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Now We Call It White Christian Nationalism. It Used to Just Be Called the KKK
Exploring white Christian nationalism's connections to white supremacist beliefs
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Scholars and experts today debate the term “white Christian Nationalism.”
Could other terms be used more effectively: fascist, christo-fascist, extremist, authoritarian.
All of those terms have utility and highlight specific aspects of this ideology more or less clearly. But the phrase “white Christian nationalism” has found currency in our discourse.
Those words individually—white, and Christian, and nationalist— and together convey critical elements of what has become the greatest threat to democracy and the witness of the church (see HERE for more).
But as a label, white Christian nationalism, can obscure its connections to the past.
In its most extreme forms, white Christian nationalism is an expression of white supremacy baptized with religious language and symbolism.
In its effort to impose a strict racial, gender, and political hierarchy in the name of Christianity, the modern white Christian nationalist movement is an ideological descendant of the Ku Klux Klan.
In 1922, the New York World newspaper published a three-week exposé series on the KKK. In response, William J. Simmons, the founder of the Jim Crow era revival of the Ku Klux Klan published his own series of articles. In one article he cites the exposé and its description of the Klan’s nativist beliefs.
A New York Times recap of the article states:
Speaking of the result of The World’s exposé, [Simmons] asserts that it showed an organization admitting to membership none but "native born, white, Gentile, Protestant Americans, whose statement of principles was a restoration of the fundamental principles of American democracy as embodied in the Constitution of the United States, an organization whose code of conduct was Christianity."
Simmons did not refute that description.
These quotes reveal how connected the beliefs of white Christian nationalists today are with the Ku Klux Klan of 100 years ago.
First, it is critical to acknowledge that white Christian nationalism exists on a spectrum. In their latest report on white Christian nationalism, the Public Religion Research Institute (PRRI) and the Brookings Institution identify a range of groups based on how strongly they hold to white Christian nationalist ideas—adherents, sympathizers, skeptics, and rejectors.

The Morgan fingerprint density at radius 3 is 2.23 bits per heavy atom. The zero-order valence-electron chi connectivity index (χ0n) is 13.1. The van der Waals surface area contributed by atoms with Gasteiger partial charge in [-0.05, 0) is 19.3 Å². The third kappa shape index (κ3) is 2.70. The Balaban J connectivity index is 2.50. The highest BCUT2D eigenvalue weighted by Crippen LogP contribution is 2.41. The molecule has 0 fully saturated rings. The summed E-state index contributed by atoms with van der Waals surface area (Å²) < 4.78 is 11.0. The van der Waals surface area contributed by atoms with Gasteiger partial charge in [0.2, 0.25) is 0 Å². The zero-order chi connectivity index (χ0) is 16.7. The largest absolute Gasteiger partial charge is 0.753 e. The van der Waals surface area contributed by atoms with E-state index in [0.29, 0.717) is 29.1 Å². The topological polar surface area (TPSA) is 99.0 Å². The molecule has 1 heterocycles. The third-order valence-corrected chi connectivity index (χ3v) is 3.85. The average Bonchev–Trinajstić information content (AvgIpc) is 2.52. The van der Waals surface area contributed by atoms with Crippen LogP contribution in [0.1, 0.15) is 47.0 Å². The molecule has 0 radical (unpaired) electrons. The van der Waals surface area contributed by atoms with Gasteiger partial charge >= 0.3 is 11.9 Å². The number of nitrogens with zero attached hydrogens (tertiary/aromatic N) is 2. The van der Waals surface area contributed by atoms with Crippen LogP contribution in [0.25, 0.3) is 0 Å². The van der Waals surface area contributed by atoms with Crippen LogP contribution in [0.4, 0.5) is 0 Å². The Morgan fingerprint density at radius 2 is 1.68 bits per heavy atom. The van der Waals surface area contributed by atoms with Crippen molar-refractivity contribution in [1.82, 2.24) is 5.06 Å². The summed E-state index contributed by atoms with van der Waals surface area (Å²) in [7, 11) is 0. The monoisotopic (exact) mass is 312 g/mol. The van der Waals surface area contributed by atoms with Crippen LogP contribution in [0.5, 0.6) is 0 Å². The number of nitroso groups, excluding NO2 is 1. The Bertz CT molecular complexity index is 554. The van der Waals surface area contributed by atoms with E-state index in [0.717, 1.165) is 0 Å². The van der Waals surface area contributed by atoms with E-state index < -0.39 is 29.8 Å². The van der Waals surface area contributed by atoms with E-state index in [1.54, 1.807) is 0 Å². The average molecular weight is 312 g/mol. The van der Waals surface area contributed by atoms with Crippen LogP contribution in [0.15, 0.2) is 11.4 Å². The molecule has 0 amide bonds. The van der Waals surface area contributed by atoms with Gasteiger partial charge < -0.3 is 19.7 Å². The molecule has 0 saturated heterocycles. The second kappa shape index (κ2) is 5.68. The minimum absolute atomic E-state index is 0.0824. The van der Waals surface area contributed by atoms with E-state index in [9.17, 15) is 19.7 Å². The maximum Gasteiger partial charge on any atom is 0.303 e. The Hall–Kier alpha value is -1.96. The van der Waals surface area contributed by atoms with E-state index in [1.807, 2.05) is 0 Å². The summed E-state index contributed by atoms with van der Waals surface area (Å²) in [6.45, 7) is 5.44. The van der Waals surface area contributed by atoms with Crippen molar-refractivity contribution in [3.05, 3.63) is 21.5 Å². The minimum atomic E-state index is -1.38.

To compare today’s white Christian nationalism to the Ku Klux Klan is to draw lines of connection mainly from today’s extremists (adherents) to the extremists of decades past. It is not to say that everyone who is sympathetic to white Christian nationalist ideas is willing to burn crosses or participate in lynchings.
This distinction, too, has historical parallels.
Even with the KKK, only a small portion of members committed the most violent and egregious acts. But they did so with the tacit approval and complicity of many others who considered themselves more moderate.
Perpetuating racism includes not only malicious action but also negligent inaction.
In today’s terms, moderate believers in white Christian nationalism would be identified as “sympathizers” and together with the “adherents” make up nearly 30 percent of the total population.
The KKK conflated the United States with the Kingdom of God. It positioned the U.S. as “an organization whose code of conduct was Christianity.” It referred to the Constitution as an almost divinely inspired document on a level near the Bible. The Klan also spoke of the “restoration” of a bygone era of Christian morality to which the nation must return if it would be great again.
Most glaringly, the narrow racial ideology of Klan is exposed. The “true American” in the view of the KKK is a “native born, white, Gentile, Protestant.” That eliminates immigrants from any non-European nations, Black people, indigenous people, Jewish people, and Catholics among others.
Nowadays, the racial and national boundaries have become slightly more porous. And plenty of Catholics hold white Christian nationalist beliefs. People of color may also gain entry into white Christian nationalist circles, but only if they unfailingly adhere to their principles and the movement’s most prominent leaders remain white.
No matter how some adherents try to sanitize it, white Christian nationalism is neither mere Christianity nor simple patriotism. It is a dangerous ideology that resembles racist extremist movements of the past such as the Ku Klux Klan.
Even if one is not an ardent adherent of white Christian nationalism, those who are sympathizers enable the most egregious acts of political authoritarianism and religious hypocrisy.
Leaving the white robes and hoods of the Klan in the past does not mean their beliefs do not persist in the present. They do, and their new garb is white Christian nationalism.
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